Friday, April 8, 2016

Math Misconception: The Final Answer is The Only Part That Matters

For the longest time, I really thought that getting the right answer was the goal and really the only thing that mattered.  This misconception stuck with me all the way through elementary, middle and high school and was really not challenged until college.  Through my K-12 experience I showed my work because I could not do the math without it. However, there was no reward for it.  There was not partial credit, it was all about the correct answer.  As a struggling math student (to the point where I actually started looking into careers that did not involve math) this really frustrated me because I was often unable to find the correct answer.  (Especially in Geometry when writing proofs - ugh!)
It was not until I took College Algebra my freshman year of college that the work behind the problem became just as important, if not more so, than the correct answer.  It was also, at that point, that math "clicked".  The emphasis on showing my work helped me to the understand, make connections, and to truly appreciate the beauty of mathematics.  Moreover, it also cemented my career path - to become a high school math teacher - who knew!  Now as a teacher, here is what I explain, emphasize and illustrate to my students about why the final answer is not always the best answer to the problem.

1)  Showing your work helps you to understand the "why" the answer is correct.  My favorite question to ask my student whenever they give me an answer during a class discussion, during group work or even individual practice as I am walking around assisting them is "why".  Why did you choose that formula, why did you draw that diagram,or why did you did set-up that equation?  If my students can't answer why, I will help them out with leading questions or allow other students to do so (depending on the circumstance).  I tell them upfront on day one, if you can't tell me "why" then I am going to keep asking.  Sometimes it makes them laugh, but as I am consistent with making all students answer it, it also helps them to make it to reason two.

2)  Showing your work helps you to understand the connections between  different topics within a class and different branches of math .  We as teachers, parents and adults, all know that math is circular in its connections to each other.  When I teach parallel lines, for example, I review and apply the properties of angles that we study in our foundations chapter, setting up and solving algebraic equations that they learned in a previous class as well as the idea of determining whether or not their final answer in reasonable.  If a student is not showing their work, they are not able to see these connections in action.  They are not able to see how the math keeps "coming back".  As the year goes on, these connections get even deeper.  By the time I teacher my final unit - Three-dimensional figures - we are tying together area, linear equations, squares and square roots, triangles and at least four other topics!  So often, I hear students say - wait, didn't we do x or y before and can't we use w and z here?  The more we stress showing their work, being able to answer "why" and "where" the answer came from, the more we can move students to the most important reason I see for looking beyond just the final answer.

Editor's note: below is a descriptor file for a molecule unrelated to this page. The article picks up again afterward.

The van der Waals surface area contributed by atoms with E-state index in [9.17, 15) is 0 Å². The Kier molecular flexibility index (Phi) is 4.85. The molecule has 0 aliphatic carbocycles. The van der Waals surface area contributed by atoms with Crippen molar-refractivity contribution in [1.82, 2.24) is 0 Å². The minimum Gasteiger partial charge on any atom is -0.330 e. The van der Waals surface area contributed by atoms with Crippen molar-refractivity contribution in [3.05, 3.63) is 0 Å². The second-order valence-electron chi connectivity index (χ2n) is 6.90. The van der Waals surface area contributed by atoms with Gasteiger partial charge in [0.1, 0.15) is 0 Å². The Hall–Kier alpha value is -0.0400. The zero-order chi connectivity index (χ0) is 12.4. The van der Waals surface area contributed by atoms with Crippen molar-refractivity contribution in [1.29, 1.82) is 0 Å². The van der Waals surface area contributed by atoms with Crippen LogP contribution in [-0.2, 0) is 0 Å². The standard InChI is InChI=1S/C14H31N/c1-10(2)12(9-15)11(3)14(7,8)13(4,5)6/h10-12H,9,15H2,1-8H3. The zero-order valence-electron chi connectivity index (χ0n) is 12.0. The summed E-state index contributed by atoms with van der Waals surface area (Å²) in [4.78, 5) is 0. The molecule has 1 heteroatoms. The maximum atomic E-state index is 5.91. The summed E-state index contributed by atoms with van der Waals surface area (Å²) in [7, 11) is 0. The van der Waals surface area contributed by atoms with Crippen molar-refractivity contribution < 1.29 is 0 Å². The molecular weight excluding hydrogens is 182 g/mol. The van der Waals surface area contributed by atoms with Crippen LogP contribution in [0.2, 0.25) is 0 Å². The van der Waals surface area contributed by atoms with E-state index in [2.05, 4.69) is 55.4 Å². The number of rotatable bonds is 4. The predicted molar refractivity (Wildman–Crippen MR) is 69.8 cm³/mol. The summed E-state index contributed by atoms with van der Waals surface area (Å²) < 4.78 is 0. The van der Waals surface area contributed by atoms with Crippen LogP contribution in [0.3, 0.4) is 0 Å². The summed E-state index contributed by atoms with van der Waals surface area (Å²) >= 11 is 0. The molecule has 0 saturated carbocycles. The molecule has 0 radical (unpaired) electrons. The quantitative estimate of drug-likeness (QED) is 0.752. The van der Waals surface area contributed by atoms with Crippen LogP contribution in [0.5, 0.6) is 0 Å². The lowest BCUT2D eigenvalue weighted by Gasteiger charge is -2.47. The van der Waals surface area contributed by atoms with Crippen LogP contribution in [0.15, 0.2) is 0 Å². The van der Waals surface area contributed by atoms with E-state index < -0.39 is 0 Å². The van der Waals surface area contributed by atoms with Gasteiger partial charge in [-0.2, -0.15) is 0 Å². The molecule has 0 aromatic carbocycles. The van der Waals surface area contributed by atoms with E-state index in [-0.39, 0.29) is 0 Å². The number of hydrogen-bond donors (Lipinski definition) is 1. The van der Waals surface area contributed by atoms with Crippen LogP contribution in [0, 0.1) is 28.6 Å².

3)  Showing your work helps you to retain the knowledge beyond just a quiz, test or other assessment.  As much as we don't like it, standardized testing is a reality of this world that we live in.  My students are gearing up for this in the new few weeks.  Having done multiple types of practice with them through the year, I know how much inter-connection of topics and how much prior knowledge they need to retain.  But it goes beyond that, beyond a single test (normally) during their junior year of high school.  It goes on to a better attitude about math and a better appreciation how much impact math has the world around us.  I seriously cannot count the number of times that I hear "I hate math" , "ugh, math was my worst subject" or "I never use math" when people find out that I am a math teacher.  For those that I am lucky enough to continue the conversation with, the reason often comes out that they never truly understood why they had to do it or how it all worked.   

While I definitely don't have all the answers, I do think that they more we can emphasize showing how you do the math, understanding why you need to do it and how the different ideas work together we are setting our students up for better performance on tests, in college, in their career paths and more.  Yes, the final answer matters - we need to balance our checkbooks, we need to buy the right amount of paint or carpet - but we also need to know how to consistently arrive it!  

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